“So what, then, remains in mathematics that people need to master? The answer is, the set of skills required to make effective use of those powerful new (procedural) mathematical tools we can access from our smartphone.”

Baloney! This defines a path that guarantees that ALL students will not have the ability to get into a STEM degree program in college. That’s what a CCSS curriculum officially defines. The highest level (“distinguished”) in PARCC is only a 75 percent likelihood of passing a college algebra course, and this curriculum starts in Kindergarten. This is really nothing new. It’s been going on for over 20 years with curricula like MathLand and Everyday Math. Arguments against traditional math in the lower grades are fundamentally wrong because they haven’t been seen for 20+ years. You don’t hear those complaints about traditional math in high schools because that’s where all of the STEM-prepared students are. With full inclusion in K-6 and the need to lower expectations, the cover becomes blather about how bad traditional techniques are and the wonders of conceptual understanding and problem solving – neither defined in any way that leads to the traditional AP calculus track in high school. Education should be about keeping doors open, but CCSS slams them shut starting in Kindergarten. K-6 is now officially a NO-STEM zone.

Who are the kids who now have any chance of getting into a STEM degree program? Only those who are supported by parents and tutors who don’t fall victim to this conceptual understanding crap. I got to calculus 45 years ago with absolutely no help from my parents. That’s impossible now. Just ask the parents of the best math students. Ask us. It’s not difficult. My son got “number sense” crap in K-6, so I had to ensure mastery of basic skills, on which the foundation of all “deep understanding” is built. When he got to high school with proper traditional teaching and textbooks, I had to do nothing. He just took his abstract algebra final at Yale with no thought of how that was useless in this age of computers and the cloud. Perhaps Kings College London taught only vocational courses.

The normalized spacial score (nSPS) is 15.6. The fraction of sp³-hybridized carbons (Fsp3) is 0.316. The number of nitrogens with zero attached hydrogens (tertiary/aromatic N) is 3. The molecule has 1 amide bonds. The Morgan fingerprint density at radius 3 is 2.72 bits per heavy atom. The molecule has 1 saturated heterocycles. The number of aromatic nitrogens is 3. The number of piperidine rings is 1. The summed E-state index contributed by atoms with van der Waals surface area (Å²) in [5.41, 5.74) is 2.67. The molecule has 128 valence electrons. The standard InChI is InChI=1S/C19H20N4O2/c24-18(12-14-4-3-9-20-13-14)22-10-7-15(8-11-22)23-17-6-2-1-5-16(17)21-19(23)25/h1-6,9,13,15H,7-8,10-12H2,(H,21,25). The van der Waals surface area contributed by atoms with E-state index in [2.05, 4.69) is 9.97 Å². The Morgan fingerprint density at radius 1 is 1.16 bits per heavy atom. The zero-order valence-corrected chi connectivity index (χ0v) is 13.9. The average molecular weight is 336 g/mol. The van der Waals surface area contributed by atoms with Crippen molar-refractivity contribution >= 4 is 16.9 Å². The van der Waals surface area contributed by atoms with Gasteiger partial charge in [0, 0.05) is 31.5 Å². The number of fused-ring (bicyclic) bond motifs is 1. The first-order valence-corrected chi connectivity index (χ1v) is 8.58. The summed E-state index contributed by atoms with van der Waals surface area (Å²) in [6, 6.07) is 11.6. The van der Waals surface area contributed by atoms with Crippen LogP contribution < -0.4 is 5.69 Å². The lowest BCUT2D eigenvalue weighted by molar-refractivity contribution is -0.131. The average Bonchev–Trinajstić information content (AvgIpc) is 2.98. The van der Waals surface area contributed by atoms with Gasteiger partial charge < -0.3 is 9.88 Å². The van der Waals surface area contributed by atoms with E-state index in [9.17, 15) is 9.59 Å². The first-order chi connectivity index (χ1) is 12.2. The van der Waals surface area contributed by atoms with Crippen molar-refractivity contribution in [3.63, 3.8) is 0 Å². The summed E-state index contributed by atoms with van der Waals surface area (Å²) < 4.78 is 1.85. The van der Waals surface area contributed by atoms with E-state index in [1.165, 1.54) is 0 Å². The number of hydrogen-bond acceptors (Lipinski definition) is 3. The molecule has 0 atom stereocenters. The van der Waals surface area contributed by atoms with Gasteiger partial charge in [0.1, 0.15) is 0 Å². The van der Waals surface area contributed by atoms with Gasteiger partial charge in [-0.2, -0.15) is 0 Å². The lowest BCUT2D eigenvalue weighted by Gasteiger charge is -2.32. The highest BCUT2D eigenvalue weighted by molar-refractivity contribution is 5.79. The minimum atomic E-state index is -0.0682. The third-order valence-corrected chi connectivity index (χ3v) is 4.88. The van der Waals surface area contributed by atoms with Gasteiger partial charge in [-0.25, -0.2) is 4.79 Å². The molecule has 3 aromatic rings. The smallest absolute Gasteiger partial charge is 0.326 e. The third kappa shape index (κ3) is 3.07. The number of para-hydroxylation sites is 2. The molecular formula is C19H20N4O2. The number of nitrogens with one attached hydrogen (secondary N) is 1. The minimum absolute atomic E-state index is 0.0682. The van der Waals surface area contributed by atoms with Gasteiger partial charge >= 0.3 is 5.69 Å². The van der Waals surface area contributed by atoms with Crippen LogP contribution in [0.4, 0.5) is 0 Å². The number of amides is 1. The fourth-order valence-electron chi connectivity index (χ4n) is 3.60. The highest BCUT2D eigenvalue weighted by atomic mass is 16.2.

Devlin is fundamentally wrong in so many ways. Just ask the students who got accepted into Stanford what they had to learn in math. Look at the admission requirements for any college of engineering. The fundamental flaw in Devlin’s argument (and those of modern K-8 educational pedagogues) is that less is somehow more – that concepts and vague numeracy can provide all that is needed for STEM degree preparation. I could argue for higher level understanding (not conceptual) in math, but that can only be built on top of lower level skill understanding. It’s bottom up from skills, not top-down from conceptual understandings and vague cover talk of numeracy. More understanding can be added on top of mastery of skills, but conceptual understanding with poor skills is nowhere and can’t be fixed. You can be a user of apps, but you won’t understand the basis of the calculations and you will surely never be able to create them.